Volume 14, Number 3

Featured Stories

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Alumni Accomplishments

  • Brett Lobello (‘06, MA History) was named the new executive director of the Sheboygan County Museum in Sheboygan, Wisconsin. Lobello originally hails from Wisconsin and was previously the director of regional history and genealogy at the Pikes Peak, Colorado Library District. He will oversee the 100-year-old Museum and says he will concentrate on telling the stories of Sheboygan County’s residents and communities. 
  • Darryl Johnson (‘94, BA Political Science and Sociology) was featured in the Shepherd Express for his role as the executive director of the Riverworks Development Corporation, a nonprofit that develops real estate projects and reinvests revenue to improve the lives of residents in the Riverwest and Harambee neighborhoods in Milwaukee. Johnson spoke about his career, the organization, and how to give back to their neighborhood. 
  • Nyesha Stone (‘18, BA Journalism, Advertising, and Media Studies) discussed how her media company, Carvd N Stone, is on its way to expanding nationally during a WISN 12 News segment. Carvd N Stone focuses on positive news and also offers student scholarships and marketing services. 

Laurels and Accolades

Undergraduate student Hassan Richardson (Conservation & Environmental Science) received a Rising Star Award from Nearby Nature Milwaukee as part of their African American Environmental Pioneer awards program

Erin Ruppel (Communication) received a $50,000 grant from Northwestern Mutual Data Science Institute’s Pioneer Collaborative Curricula Program to co-develop with a faculty member at Marquette University a 2-course sequence on the art of “speaking data”. The courses are intended to help students master the nuances of data interpretation, navigate all stages of transforming raw data into actionable insights, and adeptly communicate these insights to diverse audiences and stakeholders.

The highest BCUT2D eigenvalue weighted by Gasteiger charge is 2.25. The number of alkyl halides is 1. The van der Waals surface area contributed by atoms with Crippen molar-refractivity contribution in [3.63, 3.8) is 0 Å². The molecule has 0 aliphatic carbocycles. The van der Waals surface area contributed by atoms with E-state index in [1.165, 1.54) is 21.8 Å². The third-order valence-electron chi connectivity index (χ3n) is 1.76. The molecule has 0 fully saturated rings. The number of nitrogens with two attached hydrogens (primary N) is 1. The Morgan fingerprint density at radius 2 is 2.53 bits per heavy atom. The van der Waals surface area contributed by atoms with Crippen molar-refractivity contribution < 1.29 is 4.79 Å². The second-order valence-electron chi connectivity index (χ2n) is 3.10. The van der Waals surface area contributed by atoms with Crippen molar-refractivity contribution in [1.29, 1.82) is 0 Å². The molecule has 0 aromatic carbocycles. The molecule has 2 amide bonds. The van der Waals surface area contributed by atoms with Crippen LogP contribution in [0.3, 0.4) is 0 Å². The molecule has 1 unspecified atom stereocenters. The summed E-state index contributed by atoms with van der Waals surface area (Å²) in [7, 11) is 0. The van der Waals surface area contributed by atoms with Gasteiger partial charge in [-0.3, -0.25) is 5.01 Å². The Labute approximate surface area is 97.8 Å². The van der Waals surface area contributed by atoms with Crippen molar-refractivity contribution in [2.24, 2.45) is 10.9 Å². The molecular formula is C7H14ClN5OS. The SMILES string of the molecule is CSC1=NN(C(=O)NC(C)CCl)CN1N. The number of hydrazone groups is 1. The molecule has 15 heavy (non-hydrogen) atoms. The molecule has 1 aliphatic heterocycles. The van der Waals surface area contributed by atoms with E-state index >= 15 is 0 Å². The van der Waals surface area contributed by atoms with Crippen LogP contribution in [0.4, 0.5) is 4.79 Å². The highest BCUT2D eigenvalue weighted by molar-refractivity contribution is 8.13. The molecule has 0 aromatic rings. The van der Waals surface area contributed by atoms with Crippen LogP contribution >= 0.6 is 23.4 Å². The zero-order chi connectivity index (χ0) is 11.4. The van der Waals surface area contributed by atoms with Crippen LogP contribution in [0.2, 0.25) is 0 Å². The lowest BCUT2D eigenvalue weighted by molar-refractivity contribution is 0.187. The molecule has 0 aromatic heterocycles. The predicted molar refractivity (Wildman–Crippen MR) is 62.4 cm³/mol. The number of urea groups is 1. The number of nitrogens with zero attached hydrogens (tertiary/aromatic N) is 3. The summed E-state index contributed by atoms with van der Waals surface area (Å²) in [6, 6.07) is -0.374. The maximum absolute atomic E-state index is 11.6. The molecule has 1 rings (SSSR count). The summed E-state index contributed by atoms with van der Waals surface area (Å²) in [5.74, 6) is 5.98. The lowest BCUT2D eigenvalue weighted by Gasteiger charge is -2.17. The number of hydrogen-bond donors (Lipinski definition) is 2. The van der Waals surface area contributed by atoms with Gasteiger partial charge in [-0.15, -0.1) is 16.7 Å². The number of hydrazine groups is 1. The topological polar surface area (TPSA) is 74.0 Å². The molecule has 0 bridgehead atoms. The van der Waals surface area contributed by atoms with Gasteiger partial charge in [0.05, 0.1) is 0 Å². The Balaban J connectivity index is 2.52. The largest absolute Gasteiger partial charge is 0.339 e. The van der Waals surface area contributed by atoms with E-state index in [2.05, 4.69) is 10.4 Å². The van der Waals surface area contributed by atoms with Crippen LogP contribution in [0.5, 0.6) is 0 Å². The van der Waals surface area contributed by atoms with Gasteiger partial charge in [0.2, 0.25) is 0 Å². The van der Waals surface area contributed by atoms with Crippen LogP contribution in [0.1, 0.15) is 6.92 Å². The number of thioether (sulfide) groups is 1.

Brenda Cárdenas’ (English) poem “Para los tin-tun-teros” was scored by choral composer Dr. Daniel Afonso (California State University, Stanislaus). The collaborative score with poem was published in 2023 by Hal Leonard Music and will be performed at Carnegie Hall on March 12, 2024, by the National Concert Chorus with seven other new choral compositions.  

In the Media and Around the Community

Aki Roberts (Sociology) spoke to MarketWatch about national trends in motor vehicle thefts. Roberts spoke about the factors that contribute to car theft: proximity to offenders, an attractive target, and lack of guardianship. 

WUWM Radio highlighted the UWM Planetarium’s plans to celebrate the Lunar New Year, with interviews from Planetarium director Jean Creighton and student worker Jordan LaScala (Physics). Marquette University’s Wire also covered the Planetarium’s Lunar New Year events. 

Yahoo News and The Mary Sue tapped Jocelyn Szczepaniak-Gillece’s (Film Studies) expertise in “trash movies” and talked to her about the poorly-rated film “Madame Web.” She was also interviewed on Wisconsin Public Radio for a story on movie theater organs and led the book discussion at the Wauksesha Public Library for “My Heart is a Chainsaw” on Valentine’s Day. The bestselling book by Stephen’ Graham Jones features a main character with an encyclopedic knowledge of horror films whose town becomes the scene of a series of horror-film-like murders. 

Milwaukee seems to have mixed feelings about the show “Happy Days.” Elana Levine and Michael Newman (both English) spoke with Milwaukee Magazine about what the show did – and didn’t –  get right about the city.